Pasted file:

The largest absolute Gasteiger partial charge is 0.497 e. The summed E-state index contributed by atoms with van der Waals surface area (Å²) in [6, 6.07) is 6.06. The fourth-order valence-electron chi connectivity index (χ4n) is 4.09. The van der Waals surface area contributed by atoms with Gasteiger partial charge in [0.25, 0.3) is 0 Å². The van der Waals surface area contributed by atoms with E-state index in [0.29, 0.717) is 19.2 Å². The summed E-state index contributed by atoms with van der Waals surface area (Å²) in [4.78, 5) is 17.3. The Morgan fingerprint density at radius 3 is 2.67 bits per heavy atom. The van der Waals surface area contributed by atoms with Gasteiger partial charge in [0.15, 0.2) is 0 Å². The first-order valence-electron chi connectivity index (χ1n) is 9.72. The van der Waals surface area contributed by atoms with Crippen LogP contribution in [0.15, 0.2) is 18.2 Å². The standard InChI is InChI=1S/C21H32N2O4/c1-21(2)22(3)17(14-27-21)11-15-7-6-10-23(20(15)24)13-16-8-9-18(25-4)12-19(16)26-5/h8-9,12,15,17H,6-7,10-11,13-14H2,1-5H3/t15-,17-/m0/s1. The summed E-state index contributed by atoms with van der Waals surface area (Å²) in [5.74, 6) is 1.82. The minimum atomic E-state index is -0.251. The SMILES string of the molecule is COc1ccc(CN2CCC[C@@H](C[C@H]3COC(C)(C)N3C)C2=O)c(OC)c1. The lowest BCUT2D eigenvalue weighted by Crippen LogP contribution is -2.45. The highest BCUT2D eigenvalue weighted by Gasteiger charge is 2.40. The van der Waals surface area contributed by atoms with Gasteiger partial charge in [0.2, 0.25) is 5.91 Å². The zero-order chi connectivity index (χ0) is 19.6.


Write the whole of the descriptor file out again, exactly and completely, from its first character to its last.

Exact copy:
The largest absolute Gasteiger partial charge is 0.497 e. The summed E-state index contributed by atoms with van der Waals surface area (Å²) in [6, 6.07) is 6.06. The fourth-order valence-electron chi connectivity index (χ4n) is 4.09. The van der Waals surface area contributed by atoms with Gasteiger partial charge in [0.25, 0.3) is 0 Å². The van der Waals surface area contributed by atoms with E-state index in [0.29, 0.717) is 19.2 Å². The summed E-state index contributed by atoms with van der Waals surface area (Å²) in [4.78, 5) is 17.3. The Morgan fingerprint density at radius 3 is 2.67 bits per heavy atom. The van der Waals surface area contributed by atoms with Gasteiger partial charge in [0.15, 0.2) is 0 Å². The first-order valence-electron chi connectivity index (χ1n) is 9.72. The van der Waals surface area contributed by atoms with Crippen LogP contribution in [0.15, 0.2) is 18.2 Å². The standard InChI is InChI=1S/C21H32N2O4/c1-21(2)22(3)17(14-27-21)11-15-7-6-10-23(20(15)24)13-16-8-9-18(25-4)12-19(16)26-5/h8-9,12,15,17H,6-7,10-11,13-14H2,1-5H3/t15-,17-/m0/s1. The summed E-state index contributed by atoms with van der Waals surface area (Å²) in [5.74, 6) is 1.82. The minimum atomic E-state index is -0.251. The SMILES string of the molecule is COc1ccc(CN2CCC[C@@H](C[C@H]3COC(C)(C)N3C)C2=O)c(OC)c1. The lowest BCUT2D eigenvalue weighted by Crippen LogP contribution is -2.45. The highest BCUT2D eigenvalue weighted by Gasteiger charge is 2.40. The van der Waals surface area contributed by atoms with Gasteiger partial charge in [0.2, 0.25) is 5.91 Å². The zero-order chi connectivity index (χ0) is 19.6.